It was the ugly duckling of the nation's military air fleet, an ungainly-looking jet fighter that the Air Force never wanted in the first place.
While the much faster and flashier jets were given nicknames like Fighting Falcon, Hornet, Tomcat and Eagle, the homely fighter from Hagerstown suffered the indignation of being labeled the "Warthog."
But the A-10 tank-killer attack plane has emerged as one of the real heroes of the Persian Gulf war. It is credited with the destruction of hundreds of Iraqi tanks. According to one news report from the battle front, a team of two A-10s blasted 23 enemy tanks to pieces in a single day of fighting.
Despite its unflattering appearance, the A-10 must have looked like a bird of beauty to at least one American pilot who was shot down behind enemy lines. It was early in the air war, and two A-10s circled over the desert protecting the pilot (they destroyed one truck heading toward the airman) until a helicopter could be brought in for the pickup.
The A-10 was built as a tank killer. Its job is to circle over the battlefield at about 200 mph, 100 feet off the ground, and protect ground troops from tank and armor attack. It's a dangerous job, and the plane is designed to take a beating. Shoot off an engine, or half its tail, or a big chunk of wing, and the Warthog will keep flying.
At times the anti-aircraft fire over the battlefield was extremely heavy, and the Air Force says that five A-10s never made it back to their nests.
The last of 713 A-10s rolled off the production line at Fairchild Industries' Western Maryland plant in 1984. The plant closed later that year and was turned into an industrial park.
But Maryland's work force still contributes heavily to building the weapons that win wars.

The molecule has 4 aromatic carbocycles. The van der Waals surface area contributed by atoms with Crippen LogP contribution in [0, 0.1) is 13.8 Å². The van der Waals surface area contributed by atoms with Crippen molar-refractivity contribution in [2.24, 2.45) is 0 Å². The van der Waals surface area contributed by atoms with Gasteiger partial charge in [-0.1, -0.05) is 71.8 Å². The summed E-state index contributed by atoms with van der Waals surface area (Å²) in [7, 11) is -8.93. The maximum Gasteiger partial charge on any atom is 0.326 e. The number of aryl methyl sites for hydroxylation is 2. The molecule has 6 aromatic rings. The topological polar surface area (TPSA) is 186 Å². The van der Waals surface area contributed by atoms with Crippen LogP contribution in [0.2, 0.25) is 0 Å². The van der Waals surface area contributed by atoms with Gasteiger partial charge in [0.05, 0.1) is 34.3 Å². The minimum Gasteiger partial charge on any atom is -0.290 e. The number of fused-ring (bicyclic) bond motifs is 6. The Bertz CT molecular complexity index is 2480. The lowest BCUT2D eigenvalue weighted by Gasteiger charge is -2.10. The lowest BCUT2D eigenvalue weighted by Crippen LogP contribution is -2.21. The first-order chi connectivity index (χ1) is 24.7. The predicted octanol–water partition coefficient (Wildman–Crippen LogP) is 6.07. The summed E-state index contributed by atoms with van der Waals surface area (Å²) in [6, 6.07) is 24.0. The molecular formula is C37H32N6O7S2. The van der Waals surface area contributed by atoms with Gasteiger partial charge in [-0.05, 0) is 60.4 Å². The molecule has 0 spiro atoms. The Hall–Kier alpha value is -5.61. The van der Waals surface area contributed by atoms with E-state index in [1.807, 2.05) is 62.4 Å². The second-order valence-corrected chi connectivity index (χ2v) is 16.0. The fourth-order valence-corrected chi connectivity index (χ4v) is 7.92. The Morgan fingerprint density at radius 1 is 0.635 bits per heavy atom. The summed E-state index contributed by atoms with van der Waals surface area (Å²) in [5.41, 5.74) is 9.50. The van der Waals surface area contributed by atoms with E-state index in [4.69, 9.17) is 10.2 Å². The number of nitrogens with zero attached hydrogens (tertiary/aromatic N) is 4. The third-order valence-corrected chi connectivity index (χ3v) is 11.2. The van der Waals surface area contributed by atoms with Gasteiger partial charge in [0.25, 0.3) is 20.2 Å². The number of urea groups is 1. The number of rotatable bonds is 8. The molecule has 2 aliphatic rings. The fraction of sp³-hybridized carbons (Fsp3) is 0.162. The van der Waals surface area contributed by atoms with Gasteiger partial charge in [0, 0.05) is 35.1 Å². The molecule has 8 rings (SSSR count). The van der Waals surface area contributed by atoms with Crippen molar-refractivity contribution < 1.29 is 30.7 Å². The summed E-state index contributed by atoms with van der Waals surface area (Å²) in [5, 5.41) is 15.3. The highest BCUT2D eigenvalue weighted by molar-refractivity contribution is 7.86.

* Workers at the Westinghouse Electronic Systems Group in Linthicum produced the AWACS (Airborne Warning and Control System) radar that served as an airborne air traffic control tower directing the thousands of allied air strikes while always keeping out a sharp "eye" for any Iraqi fighter planes.
AWACS is housed in a 30-foot rotating dome that is perched atop a military version of the Boeing 707 jetliner. While the exact range of AWACS is a military secret, the Air Force has said in the past that an AWACS flying over Baltimore could monitor every plane in flight from the Raleigh-Durham area of North Carolina to Hartford, Conn.
Local Westinghouse workers also produced the main radar units used in the F-16 fighter planes.
* Another unlikely hero of the war was a small remote pilotless vehicle, or drone, built by workers at AAI Corp.'s plant in Cockeysville. The tiny plane (wingspan of 17 feet and about 14 feet long) carries a television camera in its belly and was flown over enemy territory, where it sent back live TV pictures of tank and troop movement. It was also used to assess the damage of bombing raids by allied fighter planes.
As news reports of Iraqis multiplied in the last days of the warthe AAI drone was involved in what had to be a military first: An Iraqi soldier spinning around and around with his hands in the air tried to attract the attention of the pilot of a small plane flying above him.
That story -- and a second one about 40 Iraqis trying to surrender to another drone -- made its way back to AAI Corp. in Cockeysville, where the craft is made.
The stories were confirmed by consultants to the crews aboard the battleship USS Missouri that operate the drones. The surrenders were viewed on television monitors on the ship.
"We think it's the first electronic capture in history," said Adam R. Fein, AAI's director of corporate communication.